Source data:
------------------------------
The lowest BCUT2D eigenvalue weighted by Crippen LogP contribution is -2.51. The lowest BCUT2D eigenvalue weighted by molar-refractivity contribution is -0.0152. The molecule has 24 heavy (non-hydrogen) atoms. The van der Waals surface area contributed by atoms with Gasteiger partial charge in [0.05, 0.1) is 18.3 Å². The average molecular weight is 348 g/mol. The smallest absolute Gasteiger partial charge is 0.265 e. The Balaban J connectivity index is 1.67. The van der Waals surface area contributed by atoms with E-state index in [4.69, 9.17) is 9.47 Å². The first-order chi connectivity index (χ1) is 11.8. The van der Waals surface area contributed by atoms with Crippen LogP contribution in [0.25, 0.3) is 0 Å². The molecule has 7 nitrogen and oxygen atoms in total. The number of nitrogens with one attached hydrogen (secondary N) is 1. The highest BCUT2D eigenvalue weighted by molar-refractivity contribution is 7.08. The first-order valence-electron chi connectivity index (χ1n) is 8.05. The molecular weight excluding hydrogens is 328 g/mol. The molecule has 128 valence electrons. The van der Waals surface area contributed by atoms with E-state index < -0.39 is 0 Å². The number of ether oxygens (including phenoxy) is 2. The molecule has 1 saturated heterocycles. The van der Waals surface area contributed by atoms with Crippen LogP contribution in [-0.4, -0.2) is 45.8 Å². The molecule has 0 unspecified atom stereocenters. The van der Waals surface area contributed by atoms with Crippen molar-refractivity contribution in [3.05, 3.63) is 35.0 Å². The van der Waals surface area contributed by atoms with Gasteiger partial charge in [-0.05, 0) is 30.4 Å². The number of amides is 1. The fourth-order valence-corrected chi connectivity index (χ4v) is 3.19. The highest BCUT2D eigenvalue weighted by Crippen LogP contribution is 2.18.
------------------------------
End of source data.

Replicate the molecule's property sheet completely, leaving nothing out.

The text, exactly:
The lowest BCUT2D eigenvalue weighted by Crippen LogP contribution is -2.51. The lowest BCUT2D eigenvalue weighted by molar-refractivity contribution is -0.0152. The molecule has 24 heavy (non-hydrogen) atoms. The van der Waals surface area contributed by atoms with Gasteiger partial charge in [0.05, 0.1) is 18.3 Å². The average molecular weight is 348 g/mol. The smallest absolute Gasteiger partial charge is 0.265 e. The Balaban J connectivity index is 1.67. The van der Waals surface area contributed by atoms with E-state index in [4.69, 9.17) is 9.47 Å². The first-order chi connectivity index (χ1) is 11.8. The van der Waals surface area contributed by atoms with Crippen LogP contribution in [0.25, 0.3) is 0 Å². The molecule has 7 nitrogen and oxygen atoms in total. The number of nitrogens with one attached hydrogen (secondary N) is 1. The highest BCUT2D eigenvalue weighted by molar-refractivity contribution is 7.08. The first-order valence-electron chi connectivity index (χ1n) is 8.05. The molecular weight excluding hydrogens is 328 g/mol. The molecule has 128 valence electrons. The van der Waals surface area contributed by atoms with E-state index < -0.39 is 0 Å². The number of ether oxygens (including phenoxy) is 2. The molecule has 1 saturated heterocycles. The van der Waals surface area contributed by atoms with Crippen LogP contribution in [-0.4, -0.2) is 45.8 Å². The molecule has 0 unspecified atom stereocenters. The van der Waals surface area contributed by atoms with Crippen molar-refractivity contribution in [3.05, 3.63) is 35.0 Å². The van der Waals surface area contributed by atoms with Gasteiger partial charge in [-0.05, 0) is 30.4 Å². The number of amides is 1. The fourth-order valence-corrected chi connectivity index (χ4v) is 3.19. The highest BCUT2D eigenvalue weighted by Crippen LogP contribution is 2.18.